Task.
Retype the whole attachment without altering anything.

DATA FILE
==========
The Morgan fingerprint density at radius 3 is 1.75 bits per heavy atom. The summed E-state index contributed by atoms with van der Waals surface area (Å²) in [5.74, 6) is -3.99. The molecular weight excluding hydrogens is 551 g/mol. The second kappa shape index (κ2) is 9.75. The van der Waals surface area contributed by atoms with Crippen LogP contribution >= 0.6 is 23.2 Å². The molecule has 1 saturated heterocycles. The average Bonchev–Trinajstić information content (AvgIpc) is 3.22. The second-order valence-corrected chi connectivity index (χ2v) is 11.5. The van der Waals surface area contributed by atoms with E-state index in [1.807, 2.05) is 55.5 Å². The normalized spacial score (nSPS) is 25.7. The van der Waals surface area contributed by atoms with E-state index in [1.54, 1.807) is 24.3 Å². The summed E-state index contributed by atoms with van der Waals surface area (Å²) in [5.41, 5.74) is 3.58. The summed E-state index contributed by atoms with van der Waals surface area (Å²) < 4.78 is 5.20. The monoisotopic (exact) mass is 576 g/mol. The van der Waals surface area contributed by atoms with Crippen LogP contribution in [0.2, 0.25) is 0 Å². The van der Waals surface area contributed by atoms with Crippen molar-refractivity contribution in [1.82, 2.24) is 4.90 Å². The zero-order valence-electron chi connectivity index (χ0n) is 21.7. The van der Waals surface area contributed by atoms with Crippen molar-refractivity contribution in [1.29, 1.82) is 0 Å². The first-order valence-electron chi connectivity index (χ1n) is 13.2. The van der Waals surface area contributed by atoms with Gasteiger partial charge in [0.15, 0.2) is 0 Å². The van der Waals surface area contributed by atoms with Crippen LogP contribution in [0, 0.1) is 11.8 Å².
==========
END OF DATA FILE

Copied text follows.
The Morgan fingerprint density at radius 3 is 1.75 bits per heavy atom. The summed E-state index contributed by atoms with van der Waals surface area (Å²) in [5.74, 6) is -3.99. The molecular weight excluding hydrogens is 551 g/mol. The second kappa shape index (κ2) is 9.75. The van der Waals surface area contributed by atoms with Crippen LogP contribution >= 0.6 is 23.2 Å². The molecule has 1 saturated heterocycles. The average Bonchev–Trinajstić information content (AvgIpc) is 3.22. The second-order valence-corrected chi connectivity index (χ2v) is 11.5. The van der Waals surface area contributed by atoms with E-state index in [1.807, 2.05) is 55.5 Å². The normalized spacial score (nSPS) is 25.7. The van der Waals surface area contributed by atoms with E-state index in [1.54, 1.807) is 24.3 Å². The summed E-state index contributed by atoms with van der Waals surface area (Å²) in [5.41, 5.74) is 3.58. The summed E-state index contributed by atoms with van der Waals surface area (Å²) < 4.78 is 5.20. The monoisotopic (exact) mass is 576 g/mol. The van der Waals surface area contributed by atoms with Crippen LogP contribution in [0.2, 0.25) is 0 Å². The van der Waals surface area contributed by atoms with Crippen molar-refractivity contribution in [1.82, 2.24) is 4.90 Å². The zero-order valence-electron chi connectivity index (χ0n) is 21.7. The van der Waals surface area contributed by atoms with Crippen molar-refractivity contribution in [1.29, 1.82) is 0 Å². The first-order valence-electron chi connectivity index (χ1n) is 13.2. The van der Waals surface area contributed by atoms with Gasteiger partial charge in [0.15, 0.2) is 0 Å². The van der Waals surface area contributed by atoms with Crippen LogP contribution in [0, 0.1) is 11.8 Å².